advertisement
advertisement

How Bose’s new earbuds customize sound to your ear shape

The QuietComfort Earbuds II represent a new chapter in Bose’s vision for personal audio in a noisy world.

How Bose’s new earbuds customize sound to your ear shape
[Photo: courtesy of Bose]

Bose says its new earbuds cancel out the noise of the outside world better than any other consumer headphone, including over-the-ear models.

advertisement
advertisement

The earphones, called the QuietComfort Earbuds II, are a third smaller than their predecessor, each one weighing in at just a third of an ounce.

The Earbuds II come with three sizes of silicone ear tips, to better fit all ear sizes. They also include three sizes of “stabilizer band,” a ring of soft silicon around the middle of the earbud that molds to the shape of your outer ear, holding the earbud firmly in place, Bose says.

advertisement
advertisement

The company says the new QuietComforts feature a technology called “CustomTune” sound calibration technology, which is meant to tune both the noise cancellation and the audio playback to the unique shape of the user’s ear.

Bose engineer John Rule says the earphones emit a “light chime” sound into the user’s ear canal, then measure how the sound waves move inside that confined space. The audio processing technology in the earphones uses that data to customize the EQ of the music to the specific shape of the user’s ear. It also uses the data to customize the way the phones cancel out ambient noise.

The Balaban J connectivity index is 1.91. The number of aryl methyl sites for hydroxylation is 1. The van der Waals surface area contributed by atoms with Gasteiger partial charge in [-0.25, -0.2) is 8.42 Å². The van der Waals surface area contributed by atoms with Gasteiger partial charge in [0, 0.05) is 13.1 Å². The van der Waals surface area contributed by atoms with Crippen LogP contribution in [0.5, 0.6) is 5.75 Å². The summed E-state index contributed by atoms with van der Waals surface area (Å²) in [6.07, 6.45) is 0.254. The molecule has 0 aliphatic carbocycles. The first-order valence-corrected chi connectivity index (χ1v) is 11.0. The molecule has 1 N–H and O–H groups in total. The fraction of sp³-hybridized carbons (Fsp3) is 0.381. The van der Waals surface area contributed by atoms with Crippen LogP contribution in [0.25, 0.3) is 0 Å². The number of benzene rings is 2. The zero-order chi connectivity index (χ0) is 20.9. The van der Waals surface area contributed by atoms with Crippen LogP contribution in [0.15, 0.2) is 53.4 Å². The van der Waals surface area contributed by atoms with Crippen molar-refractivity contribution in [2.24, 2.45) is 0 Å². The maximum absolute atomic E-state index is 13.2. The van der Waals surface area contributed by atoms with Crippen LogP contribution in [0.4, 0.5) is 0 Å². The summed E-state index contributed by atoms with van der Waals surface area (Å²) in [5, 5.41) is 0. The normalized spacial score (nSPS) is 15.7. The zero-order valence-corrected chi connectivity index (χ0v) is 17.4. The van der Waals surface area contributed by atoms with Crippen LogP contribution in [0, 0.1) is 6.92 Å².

Since I was not provided with a review unit, I can’t say how well this actually works. I can, however, say that the noise cancellation in the sister unit, the QuietComfort over-the-ear headphones, is impressively useful in noisy shared work environments and on plane flights.

advertisement

[Photo: courtesy of Bose]
Bose was the first to bring noise cancellation to consumer headphones two decades ago. Bose CEO Lila Snyder says the company is challenging itself to help people manage the sounds they hear, even as media quality and listening environments continue to change.

“We feel like great sound has never been more at risk than it is today,” she says. “Not only is content being made at different quality levels—sometimes it’s studio-quality and amazing, sometimes it’s somebody on their iPhone recording a video that we’re watching—but our [consumers’] expectation is that all of that content is going to sound great. And we’re consuming it in more and more harsh environments: on the go, in our car. So we think there are so many exciting problems to be solved within that realm.”

The Bose QuietComfort Earbuds II will sell for $299 starting September 15, and will be available in tri-tone black only, though Bose says it will soon add a soapstone color.

advertisement
advertisement

About the author

Fast Company Senior Writer Mark Sullivan covers emerging technology, politics, artificial intelligence, large tech companies, and misinformation. An award-winning San Francisco-based journalist, Sullivan's work has appeared in Wired, Al Jazeera, CNN, ABC News, CNET, and many others.

More

Call for Most Innovative Companies entries! Apply now.

500+ winners will be featured on fastcompany.com. Final deadline: 9/23.